• Create a TimerFD timer to generate an event every 10 seconds.
  • Create an epoll instance to the poll the two previous file descriptors.
  • Use epoll_event to distinguish socket communication from the repeat timer. The struct epoll_event is C structure in epoll. It should be RabcEvent in this Rust context.

Wrapping the two file descriptors into a single opaque struct with a process() call simplifies the library without the need for multithreading or blocking. The library user can choose how to process the asynchronous events. The RabcClient::process() will take RabcEvent and choose the correct file descriptor to proceed with the action base on the specified event type.

If you used mio to implement this strategy, you would have to implement mio::event::Source for your TimerFd file descriptor, which would be just as complex as just wrapping epoll yourself. But if your project could benefit from the mio library, please consider using it and contributing to the project.

IPC between server and client

In our example, the server accepts client connections on a Unix stream socket at /tmp/librabc. The socket does not place boundaries around each transaction. To distinguish messages, I normally append the data size before the data transfer. For example, the ipc_send() function of librabc/src/lib/ has:;;

But there is a potential problem with this approach. A malicious client could set the size to u32::MAX causing the server to run out of memory. Instead, place a limit to the size through the RabcConnection.max_size variable:

pub fn ipc_send(&mut self, data: &str) -> Result<(), RabcError> {
    if data.len() > self.max_size {
        return Err(RabcError::new(
                "Specified data exceeded the max size {} bytes, \
                 please change the limitation by set_ipc_max_size()",

The RabcClient struct

A struct named RabcClient is the interface used by a client to communicate with the server without considering the underlying IPC. The client has three public functions:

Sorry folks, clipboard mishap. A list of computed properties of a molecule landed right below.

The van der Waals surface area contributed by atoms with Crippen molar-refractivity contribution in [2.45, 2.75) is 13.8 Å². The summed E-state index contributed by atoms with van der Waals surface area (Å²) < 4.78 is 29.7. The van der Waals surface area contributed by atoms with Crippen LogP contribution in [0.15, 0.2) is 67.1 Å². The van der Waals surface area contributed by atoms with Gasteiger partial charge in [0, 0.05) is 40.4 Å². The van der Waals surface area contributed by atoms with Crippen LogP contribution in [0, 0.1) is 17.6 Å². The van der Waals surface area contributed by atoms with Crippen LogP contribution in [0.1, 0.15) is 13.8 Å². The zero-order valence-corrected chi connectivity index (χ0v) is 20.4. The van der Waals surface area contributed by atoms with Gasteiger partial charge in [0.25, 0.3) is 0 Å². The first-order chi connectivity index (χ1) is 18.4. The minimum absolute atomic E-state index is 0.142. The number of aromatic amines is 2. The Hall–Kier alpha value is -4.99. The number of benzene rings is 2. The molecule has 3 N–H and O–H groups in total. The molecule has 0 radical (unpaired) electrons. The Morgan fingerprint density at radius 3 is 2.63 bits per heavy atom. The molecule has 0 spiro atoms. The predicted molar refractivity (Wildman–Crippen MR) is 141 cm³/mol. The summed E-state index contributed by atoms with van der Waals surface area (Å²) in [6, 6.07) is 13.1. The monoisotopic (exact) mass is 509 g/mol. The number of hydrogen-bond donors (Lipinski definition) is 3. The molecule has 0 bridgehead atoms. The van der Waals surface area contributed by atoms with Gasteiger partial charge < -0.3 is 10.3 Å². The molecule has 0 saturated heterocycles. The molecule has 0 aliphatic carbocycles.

pub fn new() -> Result<Self, RabcError>;

pub fn poll(&mut self, wait_time: u32) -> Result<Vec<RabcEvent>, RabcError>;

pub fn process(
    &mut self,
    event: &RabcEvent,
) -> Result<Option<String>, RabcError>;

The client uses poll() to get a list of events and process() to process each one.

3. Logging

A system library should never print any message to stdout or stderr. Hence, a good logging system is mandatory. Rust has divided the logging system into a front end and back end:

  • The logging facade: The set of APIs and traits abstracting the logging implementation.
  • The logging implementation: The executor that saves the logs using the chosen method (printing to stderr, saving to journald, etc).

The library should depend only on the logging facade, allowing the library's consumer to define the logging actions. I use the log crate in the library and the env_logger crate in the CLI.

In general, the library simply uses the log::warn!() macro for logging:

log::warn!("This is a warning message");

Then the library consumer uses env_logger to print the logs:

let mut log_builder = env_logger::Builder::new();
log_builder.filter("foo", log::LevelFilter::Debug);

Robust libraries use asynchronous communication and flexible logging

This article offered specific guidelines for writing a Linux system library in Rust. The next articles will cover other aspects of integrating the system library into a larger system and the development cycle. Part 2 in this series describes the C binding and contains our custom-built, memory-based logging implementation.